commentary about their organization).


http://museumtwo.blogspot.com/
Digital storytelling

Perhaps the most
intriguing aspect of
blogs, content
communities and other
social media services is
the opportunity to tell
a digital story and give
others the opportunity
to tell your
organization’s story.
Content to be shared and syndicated


    When you tell your
    story or want others to
    tell it for you:
    “Create content that is designed to be
    syndicated, to be absorbed by other
    venues and promoted widely. Don’t
    just deliver prepackaged stuff. Offer
    information to people that can be
    reproduced and redelivered, raw
    materials that can be molded to
    match almost any situation.”




Brian Reich and Dan Solomon. Media Rules!
New media tools: youtube
   Social content
   communities

   Videos on YouTube, images
   on Flickr, they can all tell a
   story. “Tag and title your
   videos with relevant
   keywords—that’s how users
   will find your content as they
   navigate YouTube.”

   Make content social: sharing,
   user ratings and information
   filtering presents media that
   are of likely interest to other
   users; feedback and
   discussions opens up
   conversation.

http://www.youtube.com/t/ngo_tips
New media tools: del.icio.us

Social
bookmarking

Follow stories online and
keep track of conversations
on the Web. And share
alike.

Users store, organize,
search and manage
bookmarks of Web pages.
Each bookmark is
accompanied by a tag or
several tags, making your
content searchable and
findable.
New media tools: twitter

Micro-blogging
Sound bite stories: Twitter allows
the user to post short (up to 140
characters) messages for the
public to see in a process called
micro-blogging.

Twitter’s uses are multiple:
networking, sharing information
but also conversation monitoring
(even if you’re not ready to jump
in the conversation yourself, you
can monitor what is being said
about your organization)
New media tools: yelp


Social city guide
People’s stories: online city
guides now combine yellow
pages, city guides and social
networks with user-generated
content.

Users can find, review and talk
about places, restaurants,
doctors and anything local.
New media tools: wikipedia


Social encyclopedia
Allows users (not employees!)
to freely contribute to or edit
content, operating on the
philosophy that the more users
participate, the better the
content.

The collective intelligence
empowers the community.

A credible story.
New media tools: last.fm

Social music

Ultimately, for orchestras,
music is the story. Through
recommendations, users are
presented information items
(movies, music, books, news,
images, Web pages) that are
likely of interest to them.

A recommender system
compares the user’s profile to
some reference characteristics.
These characteristics may come
from user input or the user’s
social environment.
New media tools: social networks




Image: http://www.esv.org/assets/blog/2007.01.nt.social.network.big.png
Social networks
Social network services are the embodiment of Web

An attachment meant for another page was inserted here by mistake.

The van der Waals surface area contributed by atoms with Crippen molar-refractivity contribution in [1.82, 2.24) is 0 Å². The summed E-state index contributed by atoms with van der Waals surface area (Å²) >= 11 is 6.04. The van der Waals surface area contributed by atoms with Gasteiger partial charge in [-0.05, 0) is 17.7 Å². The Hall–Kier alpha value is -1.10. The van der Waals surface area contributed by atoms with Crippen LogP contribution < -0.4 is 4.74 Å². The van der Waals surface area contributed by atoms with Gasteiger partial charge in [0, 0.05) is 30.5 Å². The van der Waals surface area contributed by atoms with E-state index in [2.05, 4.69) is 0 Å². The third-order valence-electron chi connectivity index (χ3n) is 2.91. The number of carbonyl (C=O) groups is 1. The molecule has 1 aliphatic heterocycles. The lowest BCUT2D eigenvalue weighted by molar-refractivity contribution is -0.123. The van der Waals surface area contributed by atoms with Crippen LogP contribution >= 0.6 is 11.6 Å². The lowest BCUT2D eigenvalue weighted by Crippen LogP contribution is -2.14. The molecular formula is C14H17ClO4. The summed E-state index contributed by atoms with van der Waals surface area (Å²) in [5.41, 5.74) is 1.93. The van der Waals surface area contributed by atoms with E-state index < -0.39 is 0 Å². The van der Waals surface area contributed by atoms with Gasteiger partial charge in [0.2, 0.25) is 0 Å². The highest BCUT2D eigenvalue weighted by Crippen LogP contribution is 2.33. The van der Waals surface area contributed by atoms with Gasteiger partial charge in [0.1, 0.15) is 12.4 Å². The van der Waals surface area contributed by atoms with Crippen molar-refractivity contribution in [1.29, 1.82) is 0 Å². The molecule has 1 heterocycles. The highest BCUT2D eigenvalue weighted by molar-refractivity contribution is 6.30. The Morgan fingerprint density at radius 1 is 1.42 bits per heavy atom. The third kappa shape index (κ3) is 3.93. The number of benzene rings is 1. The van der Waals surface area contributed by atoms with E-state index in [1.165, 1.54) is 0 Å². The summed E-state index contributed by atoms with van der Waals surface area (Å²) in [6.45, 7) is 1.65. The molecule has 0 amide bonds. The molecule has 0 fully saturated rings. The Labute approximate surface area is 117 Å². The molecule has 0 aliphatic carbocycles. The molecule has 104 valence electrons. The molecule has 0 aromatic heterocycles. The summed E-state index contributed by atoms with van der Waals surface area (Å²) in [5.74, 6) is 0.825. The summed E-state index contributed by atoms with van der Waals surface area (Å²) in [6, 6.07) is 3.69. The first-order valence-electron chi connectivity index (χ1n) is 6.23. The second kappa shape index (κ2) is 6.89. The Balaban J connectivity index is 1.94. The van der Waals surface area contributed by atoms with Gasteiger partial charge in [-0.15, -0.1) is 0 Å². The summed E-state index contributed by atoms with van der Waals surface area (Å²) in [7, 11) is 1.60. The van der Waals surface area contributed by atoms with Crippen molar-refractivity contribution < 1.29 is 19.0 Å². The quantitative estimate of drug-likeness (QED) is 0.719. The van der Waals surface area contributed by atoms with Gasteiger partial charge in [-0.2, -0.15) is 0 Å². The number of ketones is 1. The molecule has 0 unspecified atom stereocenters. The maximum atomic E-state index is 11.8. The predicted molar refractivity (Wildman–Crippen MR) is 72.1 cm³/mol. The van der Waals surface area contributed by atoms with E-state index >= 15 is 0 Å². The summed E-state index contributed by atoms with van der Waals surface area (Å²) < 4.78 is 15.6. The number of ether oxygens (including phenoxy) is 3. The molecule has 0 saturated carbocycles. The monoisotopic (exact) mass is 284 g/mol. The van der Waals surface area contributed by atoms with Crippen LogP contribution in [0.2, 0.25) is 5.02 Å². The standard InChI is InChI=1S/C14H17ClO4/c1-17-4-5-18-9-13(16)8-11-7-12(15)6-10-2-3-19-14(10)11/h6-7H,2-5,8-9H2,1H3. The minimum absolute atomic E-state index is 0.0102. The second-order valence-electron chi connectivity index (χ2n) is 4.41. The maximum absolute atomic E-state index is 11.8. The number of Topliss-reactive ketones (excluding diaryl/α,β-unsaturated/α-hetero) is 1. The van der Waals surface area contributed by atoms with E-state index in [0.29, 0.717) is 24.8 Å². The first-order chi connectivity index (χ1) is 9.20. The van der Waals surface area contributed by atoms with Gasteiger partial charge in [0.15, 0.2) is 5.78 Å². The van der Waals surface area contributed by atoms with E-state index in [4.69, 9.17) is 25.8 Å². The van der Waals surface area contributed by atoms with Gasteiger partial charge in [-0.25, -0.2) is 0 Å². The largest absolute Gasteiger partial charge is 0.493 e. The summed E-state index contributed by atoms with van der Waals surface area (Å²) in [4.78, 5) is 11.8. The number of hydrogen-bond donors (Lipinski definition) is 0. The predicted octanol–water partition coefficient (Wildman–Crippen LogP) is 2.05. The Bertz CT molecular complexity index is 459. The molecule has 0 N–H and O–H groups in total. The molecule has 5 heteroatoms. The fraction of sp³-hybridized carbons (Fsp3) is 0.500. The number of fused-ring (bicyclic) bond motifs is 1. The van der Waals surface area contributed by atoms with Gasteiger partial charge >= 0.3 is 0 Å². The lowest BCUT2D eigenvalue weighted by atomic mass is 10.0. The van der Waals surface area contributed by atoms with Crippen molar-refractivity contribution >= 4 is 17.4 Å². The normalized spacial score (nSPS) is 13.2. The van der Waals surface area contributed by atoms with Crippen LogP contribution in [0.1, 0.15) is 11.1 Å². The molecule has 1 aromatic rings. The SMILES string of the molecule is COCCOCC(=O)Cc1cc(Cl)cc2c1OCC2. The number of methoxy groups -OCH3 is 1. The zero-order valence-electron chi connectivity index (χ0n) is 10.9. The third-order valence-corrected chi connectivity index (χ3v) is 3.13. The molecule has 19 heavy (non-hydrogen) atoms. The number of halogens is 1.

2.0; more than any other service they encourage
participation, openness, conversation, community,
and connectedness on the Internet.

Just as telephone, fax and
e-mail changed the way
we communicate; social
networking has
revolutionized our
conversations and social
interactions.
Social networks: key elements


Openness and
Community
A public profile serves as a
base from which the users
build a network of friends
and contacts.
Social networks: key elements

Connectedness
and community
Relationships and
connections are no longer
hidden; you know who your
friends’ friends are.

Opening up professional
(LinkedIn) and personal
(Facebook) opportunities.
Social networks: key elements

    Participation and
    conversation
    An MTV/Nickelodeon study found that
    “despite the remarkable advances in
    communication technology, kid and
    youth culture looks surprisingly
    familiar, with almost all young people
    using technology to enhance rather
    than replace face-to-face interaction.”




http://sev.prnewswire.com/multimedia-online-
internet/20070724/NYTU10924072007-1.html
Social networks: key elements


Openness and
connectedness
Openness without barriers to
content (photos, streaming
audio etc.) and conversation
(comments and discussion).

And connectedness through
sharing content and links with
your community.
Social networks: key approach

                                                                Online
                                                             relationships
                                     Add value to a          complement
                                      user’s time               offline
                                        and life             relationships



Why social networks?                                     Provide
                                                      content to be
                                                       shared and
Social networks enhance a user’s                       syndicated
life by being accommodating
through constant connectivity, on-
demand content and expanding
social capital.
SWOT analysis:
       Orchestras and New Media

A good start in sizing up
an organization’s
situation and crafting a
strategy is the SWOT